8/31/202319 minutes, 47 seconds
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[UPDATE] FE4.2 - Terminal

At the heart of the Salish Sea lies the Fraser River Estuary: home to over half of the population of the Province of British Columbia, thousands of endemic species, and one world-famous pod of orcas. But as the human population of the region has grown, wildlife populations — including salmonids, orcas, and over 100 species at risk — have been plummeting.As economic imperatives press up against ecological thresholds, a mega-project that has been in development for over a decade is poised to further alter the character of the estuary, with massive implications for the health of Salish Sea and its many residents.In this episode, we ask: can we find ways to hear each other through all the noise?This episode was originally published in March 2022. We've added a brief update about some recent developments in 2023. Read more about the news here– – –This episode features Janie Wray, Misty MacDuffee, Steven Slə́qsit Stark, Marko Dekovic, and Stephanie Kwetásel'wet WoodWith music by Ruby Singh (with Dawn Pemberton, Inuksuk MacKay, Russell Wallace, Shamik Bilgi, Tiffany Ayalik, and Tiffany Moses), Thumbug, and Sunfish Moon Light.This episode was produced by Mendel Skulski and Adam Huggins, with help from Megan Hockin Bennet and Lili Li.A full list of citations and a transcript can be found at our website:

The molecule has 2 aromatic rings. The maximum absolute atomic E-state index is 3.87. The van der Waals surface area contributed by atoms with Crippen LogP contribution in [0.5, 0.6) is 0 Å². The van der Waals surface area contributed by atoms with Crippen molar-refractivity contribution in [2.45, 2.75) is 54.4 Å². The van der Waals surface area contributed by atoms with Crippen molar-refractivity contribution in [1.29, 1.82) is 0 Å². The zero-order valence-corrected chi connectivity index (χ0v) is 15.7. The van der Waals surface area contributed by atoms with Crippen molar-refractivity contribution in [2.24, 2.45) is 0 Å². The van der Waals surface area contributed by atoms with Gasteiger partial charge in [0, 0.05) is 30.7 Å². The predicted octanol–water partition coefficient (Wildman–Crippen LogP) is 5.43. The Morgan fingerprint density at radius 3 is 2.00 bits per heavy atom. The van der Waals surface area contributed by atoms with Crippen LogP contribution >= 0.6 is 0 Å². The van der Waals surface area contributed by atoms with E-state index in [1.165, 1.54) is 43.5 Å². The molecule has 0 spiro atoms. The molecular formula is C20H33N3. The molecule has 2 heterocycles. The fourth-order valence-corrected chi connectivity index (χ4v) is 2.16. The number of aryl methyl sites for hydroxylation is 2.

5/11/20231 hour, 1 minute, 8 seconds
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[UPDATE] FE1.9 - Swimming Upstream